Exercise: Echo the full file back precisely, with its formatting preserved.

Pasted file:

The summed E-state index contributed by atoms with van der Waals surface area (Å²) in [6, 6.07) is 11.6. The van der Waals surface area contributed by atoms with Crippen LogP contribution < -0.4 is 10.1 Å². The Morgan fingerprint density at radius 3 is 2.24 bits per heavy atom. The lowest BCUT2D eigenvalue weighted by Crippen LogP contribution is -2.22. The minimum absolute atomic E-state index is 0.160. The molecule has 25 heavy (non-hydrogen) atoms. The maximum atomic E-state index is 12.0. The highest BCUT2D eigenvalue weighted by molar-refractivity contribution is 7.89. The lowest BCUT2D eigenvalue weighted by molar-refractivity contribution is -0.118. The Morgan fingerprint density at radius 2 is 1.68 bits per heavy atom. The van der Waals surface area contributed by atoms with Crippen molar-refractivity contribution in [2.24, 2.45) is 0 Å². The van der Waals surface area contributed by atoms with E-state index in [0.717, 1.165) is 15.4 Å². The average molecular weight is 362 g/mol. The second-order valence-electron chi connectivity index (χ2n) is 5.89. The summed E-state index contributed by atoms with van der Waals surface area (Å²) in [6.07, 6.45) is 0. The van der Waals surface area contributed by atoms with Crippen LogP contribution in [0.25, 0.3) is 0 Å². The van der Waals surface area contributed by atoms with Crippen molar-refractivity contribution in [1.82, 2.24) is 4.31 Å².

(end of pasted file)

The summed E-state index contributed by atoms with van der Waals surface area (Å²) in [6, 6.07) is 11.6. The van der Waals surface area contributed by atoms with Crippen LogP contribution < -0.4 is 10.1 Å². The Morgan fingerprint density at radius 3 is 2.24 bits per heavy atom. The lowest BCUT2D eigenvalue weighted by Crippen LogP contribution is -2.22. The minimum absolute atomic E-state index is 0.160. The molecule has 25 heavy (non-hydrogen) atoms. The maximum atomic E-state index is 12.0. The highest BCUT2D eigenvalue weighted by molar-refractivity contribution is 7.89. The lowest BCUT2D eigenvalue weighted by molar-refractivity contribution is -0.118. The Morgan fingerprint density at radius 2 is 1.68 bits per heavy atom. The van der Waals surface area contributed by atoms with Crippen molar-refractivity contribution in [2.24, 2.45) is 0 Å². The van der Waals surface area contributed by atoms with E-state index in [0.717, 1.165) is 15.4 Å². The average molecular weight is 362 g/mol. The second-order valence-electron chi connectivity index (χ2n) is 5.89. The summed E-state index contributed by atoms with van der Waals surface area (Å²) in [6.07, 6.45) is 0. The van der Waals surface area contributed by atoms with Crippen LogP contribution in [0.25, 0.3) is 0 Å². The van der Waals surface area contributed by atoms with Crippen molar-refractivity contribution in [1.82, 2.24) is 4.31 Å².